Heritage home comes full circle

Gail Cooper (left) and Kora Sevier have applied colours to the W.H. Falding house that accentuate the home’s unique architectural features.             - Grant Granger/NewsLeader
Gail Cooper (left) and Kora Sevier have applied colours to the W.H. Falding house that accentuate the home’s unique architectural features.
— image credit: Grant Granger/NewsLeader

A facelift every 30 years or so is a good idea, especially at 123 years old.

The cute cottage that became the first home in New Westminster to receive heritage designation, and inspired formation of the New Westminster Heritage Preservation Society (NWHPS), now has a fresh look.

In the early 1980s, a group of residents decided to follow the example of fellow heritage enthusiasts in Victoria. They bought the gingerbread house at 431 Fourth St., built by B.C. Supreme Court registrar W.H. Falding in 1891. The plan was to restore it, resell it and reinvest the funds into buying and restoring others.

In 1985, it became the first home in the city to be designated as heritage. The list has since increased to 33, with plans in the works for more in the next year.

A huge amount of time, money and effort was put into making the cottage look beautiful by that original collection of idealists. But by the time they were done the real estate market had plunged and any dream of profit didn’t pan out. The group eventually sold the home to Gail Cooper and her husband, put their hammers away and became heritage activists instead.

Those passionate preservationists eventually formed the New Westminster Heritage Foundation in 1992. One of its missions is to raise funds for an annual building grants program. Every year since 1997, thanks to its annual home tour, the society puts $10,000 toward the foundation which the city matches. The foundation doles out the $20,000 to homeowners to help them with their heritage restoration projects. In those 17 years, the foundation has given out 64 grants, including three for 2014.

The money is meant for those little historical extras that become quite costly. They’re often projects that are lower priority in older homes.

“If a person was going to spend some money and recreate some mouldings, that would be a nice thing to do but that wouldn’t be as critical as someone’s house is leaking,” said Ethel Field, a director of the heritage foundation who coordinates the grant giving.

This year the grant giving went full circle with one going to Cooper to repaint the exterior of the Queen Anne revival style cottage.

Cooper has always loved old homes.

She had no problem having the house designated as heritage back in 1985. She’s proud the home is a historic gem that is a regular stop on the society’s annual tour. Keeping up appearances, though, is never ending.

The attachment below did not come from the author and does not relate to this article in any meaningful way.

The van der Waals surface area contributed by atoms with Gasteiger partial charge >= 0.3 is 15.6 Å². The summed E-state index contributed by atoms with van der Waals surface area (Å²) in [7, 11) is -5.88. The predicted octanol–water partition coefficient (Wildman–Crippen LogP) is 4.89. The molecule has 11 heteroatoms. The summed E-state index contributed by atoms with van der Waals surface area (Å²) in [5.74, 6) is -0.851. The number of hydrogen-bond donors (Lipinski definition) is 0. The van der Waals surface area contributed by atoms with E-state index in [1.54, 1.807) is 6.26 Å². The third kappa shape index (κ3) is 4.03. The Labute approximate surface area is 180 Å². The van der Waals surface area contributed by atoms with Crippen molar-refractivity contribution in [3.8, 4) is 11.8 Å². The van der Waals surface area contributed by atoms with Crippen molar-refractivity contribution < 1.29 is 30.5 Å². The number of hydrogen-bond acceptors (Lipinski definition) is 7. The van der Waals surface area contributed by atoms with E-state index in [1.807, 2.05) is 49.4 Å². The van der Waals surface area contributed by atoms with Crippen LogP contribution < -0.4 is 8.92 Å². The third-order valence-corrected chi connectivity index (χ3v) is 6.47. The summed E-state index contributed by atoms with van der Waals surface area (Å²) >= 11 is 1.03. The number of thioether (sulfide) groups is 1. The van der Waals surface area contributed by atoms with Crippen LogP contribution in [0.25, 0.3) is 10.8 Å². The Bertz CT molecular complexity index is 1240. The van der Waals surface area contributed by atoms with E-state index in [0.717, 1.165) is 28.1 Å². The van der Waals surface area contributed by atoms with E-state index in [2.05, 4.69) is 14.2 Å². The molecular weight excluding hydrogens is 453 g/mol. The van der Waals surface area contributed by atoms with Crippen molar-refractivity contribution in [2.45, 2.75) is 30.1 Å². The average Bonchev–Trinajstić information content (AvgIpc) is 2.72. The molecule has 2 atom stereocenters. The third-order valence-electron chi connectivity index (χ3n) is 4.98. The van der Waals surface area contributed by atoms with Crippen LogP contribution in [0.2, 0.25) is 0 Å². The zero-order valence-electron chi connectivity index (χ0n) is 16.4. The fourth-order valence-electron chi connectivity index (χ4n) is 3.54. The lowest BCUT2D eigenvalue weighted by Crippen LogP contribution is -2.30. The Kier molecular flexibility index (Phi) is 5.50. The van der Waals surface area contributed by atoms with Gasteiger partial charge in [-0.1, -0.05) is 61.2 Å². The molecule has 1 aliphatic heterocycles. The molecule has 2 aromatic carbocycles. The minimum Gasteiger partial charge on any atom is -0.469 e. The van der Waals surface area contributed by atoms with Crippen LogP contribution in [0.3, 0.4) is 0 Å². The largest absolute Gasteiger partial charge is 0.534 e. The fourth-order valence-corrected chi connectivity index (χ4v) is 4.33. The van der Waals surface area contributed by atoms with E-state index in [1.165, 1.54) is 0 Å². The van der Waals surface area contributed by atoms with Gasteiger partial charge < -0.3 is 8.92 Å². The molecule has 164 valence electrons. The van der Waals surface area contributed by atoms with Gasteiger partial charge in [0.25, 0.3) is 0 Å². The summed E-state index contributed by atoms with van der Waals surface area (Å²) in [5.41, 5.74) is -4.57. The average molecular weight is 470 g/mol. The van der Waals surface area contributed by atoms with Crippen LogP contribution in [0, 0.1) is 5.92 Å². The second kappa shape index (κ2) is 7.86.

Last year, she decided to ditch the light beige exterior with burgundy and dark green trim. She applied for a grant, as she has done for other projects, to help make the exterior exceptional.

Created with flickr slideshow.


“It was ready for a paint job, and then I decided to have some fun with the colours,” said Cooper.

She hired colour consultant Kora Sevier. They wanted to brighten up the look.

They yearned to make the home’s decorative details, such as its many scallop-shell design features, really pop. And they had to do it while using a palate of colours true to the era, which is not easy to do.

“Some of those historical colours can be quite dreary,” said Sevier.

They had to take their colour plans to the city because any visual change to exteriors of designated heritage homes requires approval. They nailed it.

The seven-colour palate they chose includes various shades of green, gray, gold and blue with a creamy silk colour for the decorative detail gables and elbow brackets.

Cooper says neighbours are noticing the detail on the brackets, the soffits and windows because they pop instead of being buried in dark colours.

“The (light) green is drawing attention to it,” said Cooper. “They were dark and lost in the heavy colour.”

With this project complete Cooper is ready for a rest from restoration. But even though she’s been fixing it up for nearly 30 years, it won’t be her last project.

“I feel that it’s my duty to the community to see that this house is maintained and kept up for people to enjoy in the neighbourhood,” said Cooper.

• For more information on getting a grant go to

Colour palate for exterior of 431 Fourth St.

  • Knoxville Gray – Lower body, front/back porch, front/back steps
  • Palladian Blue – Upper body, front & back porch ceiling, scalloped sides of dormers
  • Van Courtland Blue – Gutters, trim, soffits, window trim, posts, handrails, support columns, decondative roof scallops
  • Narragansett Green – Inner window trim
  • Greenmount Silk – Decorative detail front gable, elbow brackets and decorative brackets, rounded details on columns & posts, back porch door, scallop decoration & horizontal trim on front porch, & dormer scallops
  • Stuart Gold – Circular detail on buttresses, rounded post sections
  • Caldwell Green – Fence
    (Benjamin Moore brand colours)
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